Public health departments, clinics, hospitals and other health organizations provide important services to immigrants. When communities fear deportation or raids, they are less likely to use health services. There may be distrust of government institutions, uncertainty of how personal information is used or fear of being stopped by immigration agents. In this environment, it is easy to feel powerless. By recognizing the power we hold, public health professionals and the institutions we work for can take concrete actions to make sure services are inclusive, accessible, safe, and meet the needs of immigrants and their families.

What is the role of public health agencies and organizations in protecting immigrants from the fear of deportation?

Sari Bilick: In January 2017, Public Health Awakened published Public Health Actions for Immigrant Rights Guide. The guide describes concrete actions that public health departments, clinics, hospitals and other health service organizations that play an important role in protecting the health of immigrant clients can take to protect immigrants from the fear of deportation. Briefly, these include:

  • Promote health agency policies to provide services to all people, and to ensure all people understand that they are welcome at the agency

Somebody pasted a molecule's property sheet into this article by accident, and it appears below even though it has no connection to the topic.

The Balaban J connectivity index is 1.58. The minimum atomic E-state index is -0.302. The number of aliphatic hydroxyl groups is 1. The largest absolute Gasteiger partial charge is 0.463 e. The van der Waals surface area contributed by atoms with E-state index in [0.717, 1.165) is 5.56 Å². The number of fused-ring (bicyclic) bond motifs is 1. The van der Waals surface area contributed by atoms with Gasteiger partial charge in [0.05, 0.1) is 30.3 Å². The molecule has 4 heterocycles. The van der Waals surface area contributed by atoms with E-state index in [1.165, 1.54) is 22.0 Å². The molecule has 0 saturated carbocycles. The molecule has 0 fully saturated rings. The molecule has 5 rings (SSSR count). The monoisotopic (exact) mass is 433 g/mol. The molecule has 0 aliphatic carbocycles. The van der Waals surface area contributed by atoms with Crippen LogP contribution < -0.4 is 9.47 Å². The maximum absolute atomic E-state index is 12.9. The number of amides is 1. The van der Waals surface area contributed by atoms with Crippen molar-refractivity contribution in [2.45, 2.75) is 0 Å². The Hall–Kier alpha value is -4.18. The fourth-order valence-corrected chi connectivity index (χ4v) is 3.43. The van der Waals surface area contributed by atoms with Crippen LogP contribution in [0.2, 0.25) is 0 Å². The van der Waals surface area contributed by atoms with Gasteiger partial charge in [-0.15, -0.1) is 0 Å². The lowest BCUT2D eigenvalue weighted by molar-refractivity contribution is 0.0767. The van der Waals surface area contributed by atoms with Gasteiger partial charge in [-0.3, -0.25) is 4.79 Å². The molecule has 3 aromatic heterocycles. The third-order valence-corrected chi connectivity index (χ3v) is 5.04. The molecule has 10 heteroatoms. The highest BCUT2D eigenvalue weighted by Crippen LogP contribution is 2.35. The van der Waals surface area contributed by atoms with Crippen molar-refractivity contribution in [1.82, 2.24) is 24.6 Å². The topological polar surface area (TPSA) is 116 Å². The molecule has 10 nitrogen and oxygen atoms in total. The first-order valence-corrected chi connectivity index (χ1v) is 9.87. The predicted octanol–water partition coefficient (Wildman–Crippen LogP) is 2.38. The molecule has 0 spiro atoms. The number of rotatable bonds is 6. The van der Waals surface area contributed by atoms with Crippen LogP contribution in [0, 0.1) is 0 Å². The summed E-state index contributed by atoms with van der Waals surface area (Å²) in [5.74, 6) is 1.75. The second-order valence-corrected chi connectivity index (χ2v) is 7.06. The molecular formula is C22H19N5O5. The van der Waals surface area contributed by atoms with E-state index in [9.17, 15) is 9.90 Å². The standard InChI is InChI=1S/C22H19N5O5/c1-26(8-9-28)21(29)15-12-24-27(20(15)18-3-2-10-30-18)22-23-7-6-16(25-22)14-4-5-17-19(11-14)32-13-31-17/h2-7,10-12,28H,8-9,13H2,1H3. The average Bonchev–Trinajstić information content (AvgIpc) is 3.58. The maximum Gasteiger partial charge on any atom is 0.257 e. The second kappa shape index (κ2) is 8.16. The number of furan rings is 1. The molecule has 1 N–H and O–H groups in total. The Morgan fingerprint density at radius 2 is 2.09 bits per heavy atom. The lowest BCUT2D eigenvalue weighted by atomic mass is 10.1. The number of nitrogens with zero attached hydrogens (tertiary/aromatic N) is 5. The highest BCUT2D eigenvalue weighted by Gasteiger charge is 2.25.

• Support cities, counties and states that pledge to provide sanctuary in different forms to undocumented residents, and to reject 287(g) agreements
  • Advocate that local and state governments create a legal defense fund for undocumented residents
  • Connect undocumented clients and their families with legal rights and community organizing groups
  • Join and build alliances that cross issue areas and include immigration
  • Encourage and support the efforts of sister agencies, including in criminal justice, to protect undocumented people and their families
  • Encourage labor enforcement to adopt and implement policies that protect worker rights, regardless of immigration status
  • Review other health agency policies and services, considering how undocumented populations may be impacted
  • Work to change a narrative that portrays undocumented people negatively

By examining internal policies, procedures and services, while working with other agencies and educating clients and staff, public health organizations can ensure immigrant families receive the services they need, and also create welcoming spaces where the immediate fear of deportation and detention is reduced.

It is critical that we take a “health in all policies” approach, one in which health equity is being considered across sectors. While many decisions that affect the health of undocumented people and their families are outside of public health’s direct control, public health agencies often hold relationships with decision makers in other sectors. Public health agencies have an opportunity to use those relationships to improve health and advance policies that promote health equity across agencies. Decriminalization and harm reduction are part of public health prevention. ​It is in the interest of public health to support policies that unify families rather than separating them.